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Session 9: Valuation. C15.0008 Corporate Finance Topics. Outline. Valuation with leverage WACC APV FTE Valuation using multiples. Approaches to Valuation. There are 3 equivalent (but not identical) approaches to valuation (of projects or firms) WACC: weighted average cost of capital

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session 9 valuation

Session 9: Valuation

C15.0008 Corporate Finance Topics

outline
Outline
  • Valuation with leverage
    • WACC
    • APV
    • FTE
  • Valuation using multiples
approaches to valuation
Approaches to Valuation

There are 3 equivalent (but not identical) approaches to valuation (of projects or firms)

  • WACC: weighted average cost of capital
  • APV: adjusted present value
  • FTE: flow to equity
formulas
Formulas

WACC:

V = t UCFt / (1+rWACC)t

APV:

V = t UCFt / (1+r0)t + PV(financing effects)

FTE:

S = t LCFt / (1+rS)t

cash flows
Cash Flows
  • UCF--unlevered cash flows
    • Cash flows available to all security holders (equity, debt, etc.)
    • UCF = EBIT(1-T) + depr - capex - NWC = (1-b)EBIT(1-T)
    • Gives V
  • LCF--levered cash flows
    • Cash flows available to equity holders (dividends)
    • LCF = UCF - int exp(after-tax) - pref divLCF = (EBIT-int exp)(1-T) - pref div + depr - capex - NWC = (1-b)[(EBIT-int exp)(1-T) – pref div]
    • Gives S
discount rates
Discount Rates
  • WACC--weighted average cost of capital
    • Market value weights of permanent financing
    • After-tax
  • r0--required return on (cost of) unlevered equity
    • Asset required return
    • Can be backed out of rS
  • rS--required return on (cost of) equity
    • Dependent on financing
the problem
The Problem

Firm

- No growth, UCF of 60 in perpetuity

- Debt and equity financed

0 1 2 3 …

60 60 60 …

What is the value of the firm?

wacc approach
WACC Approach

V = t UCFt / (1+rWACC)t

UCF -- expected, after-tax, unlevered cash flow

rWACC = wB rB(1-T)+wS rS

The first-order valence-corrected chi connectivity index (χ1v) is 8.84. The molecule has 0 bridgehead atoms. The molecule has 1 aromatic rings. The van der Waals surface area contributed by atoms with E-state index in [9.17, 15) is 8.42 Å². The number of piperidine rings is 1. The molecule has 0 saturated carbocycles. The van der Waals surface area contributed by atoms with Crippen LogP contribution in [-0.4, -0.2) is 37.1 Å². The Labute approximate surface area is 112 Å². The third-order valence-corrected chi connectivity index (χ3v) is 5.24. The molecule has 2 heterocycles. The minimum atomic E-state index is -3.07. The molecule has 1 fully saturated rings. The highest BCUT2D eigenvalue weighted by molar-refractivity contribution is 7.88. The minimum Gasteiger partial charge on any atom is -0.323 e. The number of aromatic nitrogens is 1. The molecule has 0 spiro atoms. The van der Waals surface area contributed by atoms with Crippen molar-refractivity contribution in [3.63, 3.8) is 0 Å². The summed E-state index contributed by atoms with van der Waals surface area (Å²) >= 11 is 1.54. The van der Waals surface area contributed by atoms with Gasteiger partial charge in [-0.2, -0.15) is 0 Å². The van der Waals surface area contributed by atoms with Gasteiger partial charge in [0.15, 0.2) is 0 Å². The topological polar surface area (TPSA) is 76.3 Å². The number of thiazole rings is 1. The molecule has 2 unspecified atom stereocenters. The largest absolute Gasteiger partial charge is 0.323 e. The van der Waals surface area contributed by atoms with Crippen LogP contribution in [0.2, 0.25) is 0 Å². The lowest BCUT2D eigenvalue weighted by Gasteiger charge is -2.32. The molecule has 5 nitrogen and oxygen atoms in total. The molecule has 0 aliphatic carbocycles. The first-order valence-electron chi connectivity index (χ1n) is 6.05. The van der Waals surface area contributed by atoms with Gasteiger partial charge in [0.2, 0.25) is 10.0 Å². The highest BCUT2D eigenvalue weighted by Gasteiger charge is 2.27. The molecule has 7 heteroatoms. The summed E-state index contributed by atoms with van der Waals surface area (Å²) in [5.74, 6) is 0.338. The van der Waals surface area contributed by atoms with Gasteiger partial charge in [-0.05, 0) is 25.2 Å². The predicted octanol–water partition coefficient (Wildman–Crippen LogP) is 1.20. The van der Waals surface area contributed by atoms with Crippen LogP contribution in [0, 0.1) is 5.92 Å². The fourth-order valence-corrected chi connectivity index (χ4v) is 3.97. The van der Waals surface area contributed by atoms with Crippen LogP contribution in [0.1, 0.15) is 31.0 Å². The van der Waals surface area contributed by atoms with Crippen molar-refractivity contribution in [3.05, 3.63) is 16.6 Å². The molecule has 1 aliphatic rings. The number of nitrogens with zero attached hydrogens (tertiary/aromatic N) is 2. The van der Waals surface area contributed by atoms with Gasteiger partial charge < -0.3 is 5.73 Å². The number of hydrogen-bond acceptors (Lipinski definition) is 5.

Key assumption -- the weights are constant

Inputs: (1) leverage ratio (weights), (2) component costs of capital, (3) cash flows

wacc valuation
WACC Valuation

0 1 2 3 …

60 60 60 …

rS = 11.2%, rB = 8%, wB = wS = 0.5, T = 40%

rWACC = 0.5(8%)(1-0.4) + 0.5(11.2%) = 8%

V = 60/0.08 = 750

apv approach
APV Approach

V = t UCFt / (1+r0)t + PV(financing effects)

PV(financing effects) = PV(tax shield) + PV(subsidies) - PV(fin. distress/agency costs) – PV (other side-effects)

UCF -- expected, after-tax, unlevered cash flow

r0 -- required return on unlevered equity

Key assumption -- $ amount of debt known

Inputs: (1) financing effects, (2) cost of unlevered equity, (3) cash flows

apv valuation
APV Valuation

0 1 2 3 …

60 60 60 …

r0 = 10%, B = 375 (perpetual), rB = 8%

V = 60/0.1 + 0.4(375) = 750

wacc and apv
WACC and APV

Why did the WACC approach and APV approach yield the same answer?

B = 375, V = 750  wB= 0.5

r0 = 10%, rS = 11.2%, rB = 8%

Because rS = r0 + (1- TC)(B/S)(r0 - rB)

MM w/ corporate taxes!

fte approach
FTE Approach

S = t LCFt / (1+rS)t

LCF -- expected, after-tax, levered cash flow

rS -- required return on levered equity

Key assumptions -- debt cash flows known, rS constant

Inputs: (1) cost of levered equity, (2) cash flows

fte cash flows
FTE Cash Flows

0 1 2 3 …

UCF 60 60 60 …

Int. exp. -30 -30 -30 …

After-tax -18 -18 -18 …

LCF 42 42 42 …

Or reconstruct income statement!

fte valuation
FTE Valuation

0 1 2 3 …

42 42 42 …

rS = 11.2%, B = 375

S = 42/0.112 = 375

V = B + S = 375 + 375 = 750

issues
Issues
  • Theoretically equivalent
  • Assumptions/inputs determine applicability